Choosing a 529 Plan
Researching 529 plans for your kid(s)?
Here’s a quick, efficient way to arm yourself with the key facts:
You're looking for 2 main things:
- Does your state give any advantageous tax treatment to 529 plan contributions? If so, do those contributions need to go to that particular state's plan, or can they go to any state's plan?
- Does your state's 529 plan offer low-cost investment options? (Unfortunately some plans do not.)
If "yes" your state offers a tax deduction but only to its own plan and "yes" your state offers low-cost plans, then open in your state.
If "yes" your state offers a tax deduction but only to its own plan and "no" your state does not offer low-cost plans, then the analysis becomes a bit more complicated. Not to fear -- you can email us at email@example.com to ask for help and we can run our calculator for you to illustrate the trade-offs. (The general idea is that you "make" money on the tax benefit but "lose" money on the investment fees, but the net result depends on the actual numbers...if you want, we can help you with the relevant math.)
If "no" your state offers no deduction (OR if "yes" your state gives a deduction but that deduction applies for any state's plan), then pick any low-cost plan you like (Utah and New York are both well-regarded choices).
How to Get This Done
- Click here to view tax treatment of 529 contributions by state.
To see cost of the plans & investment choices, go to this website (provided as a non-profit service thanks to state treasurers).
- Click on your state and Utah. Submit the results. We suggest comparing your state to Utah because it's low cost & well-reviewed. There are other low-cost & well-reviewed plans (New York's Direct plan is another one) and you can feel free to check out as many as you want, but Utah is a sufficient benchmark of what a low-cost 529 plan looks like.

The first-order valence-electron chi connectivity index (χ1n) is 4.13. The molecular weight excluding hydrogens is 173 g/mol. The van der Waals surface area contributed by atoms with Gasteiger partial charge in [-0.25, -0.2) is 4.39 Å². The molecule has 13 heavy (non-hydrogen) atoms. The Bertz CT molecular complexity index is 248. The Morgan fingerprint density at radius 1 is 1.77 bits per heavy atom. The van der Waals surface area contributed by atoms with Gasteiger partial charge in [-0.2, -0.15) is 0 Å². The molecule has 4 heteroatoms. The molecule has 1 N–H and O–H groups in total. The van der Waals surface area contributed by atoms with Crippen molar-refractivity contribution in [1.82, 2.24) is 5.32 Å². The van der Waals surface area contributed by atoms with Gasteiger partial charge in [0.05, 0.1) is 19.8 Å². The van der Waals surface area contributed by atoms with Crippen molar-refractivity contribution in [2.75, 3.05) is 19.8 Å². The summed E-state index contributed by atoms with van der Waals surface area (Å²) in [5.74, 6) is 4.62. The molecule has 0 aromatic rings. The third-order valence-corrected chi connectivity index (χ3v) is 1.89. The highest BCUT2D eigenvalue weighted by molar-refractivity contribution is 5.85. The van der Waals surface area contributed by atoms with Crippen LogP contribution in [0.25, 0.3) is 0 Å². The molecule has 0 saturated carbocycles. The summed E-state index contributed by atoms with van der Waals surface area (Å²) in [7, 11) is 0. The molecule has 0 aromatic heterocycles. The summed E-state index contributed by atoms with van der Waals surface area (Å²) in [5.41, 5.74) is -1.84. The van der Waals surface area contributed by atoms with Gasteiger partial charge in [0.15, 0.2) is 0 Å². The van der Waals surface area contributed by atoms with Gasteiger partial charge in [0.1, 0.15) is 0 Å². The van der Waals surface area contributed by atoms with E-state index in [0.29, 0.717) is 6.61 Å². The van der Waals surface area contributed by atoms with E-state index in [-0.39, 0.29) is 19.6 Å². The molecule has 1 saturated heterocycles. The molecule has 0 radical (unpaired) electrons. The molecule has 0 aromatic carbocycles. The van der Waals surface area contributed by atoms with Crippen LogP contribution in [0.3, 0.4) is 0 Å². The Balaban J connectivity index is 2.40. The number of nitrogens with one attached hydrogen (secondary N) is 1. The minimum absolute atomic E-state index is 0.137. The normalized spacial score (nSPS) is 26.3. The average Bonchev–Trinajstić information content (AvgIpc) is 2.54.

- Look at "Plan Type" -- we suggest focusing on the Direct-sold plans. Then scroll down to "Direct-sold plan fees" and "Investment Option Types".
Generally, you should prioritize low fees. This will usually lead you to passive funds, but there are some active funds with reasonable fee structures out there.
Oftentimes, the nice brochures make vague allusions to how thoughtful the investment process is, how diversified the holdings are, how focused they are on downside protection, how they could make tactical decisions, yada, yada, yada.
A good response to any of that is, "interesting, can you please show me specific, quantitative evidence of how all those attributes have resulted in out-performance vs. a relevant benchmark, over several different long-term time horizons, say each of 3, 5 & 10 years?"
While it’s indeed true that past performance does not necessarily predict future results, it’s a giant leap of faith to think performance will "take off" simply because you put your money in. A leap not worth taking, in my opinion!
Check out how the costs in your state stack up vs. Utah. Still need help? Drop us a note!
To see the 529 plan put in the context of a broader financial picture, we offer a free educational tool, the Financial Action Plan.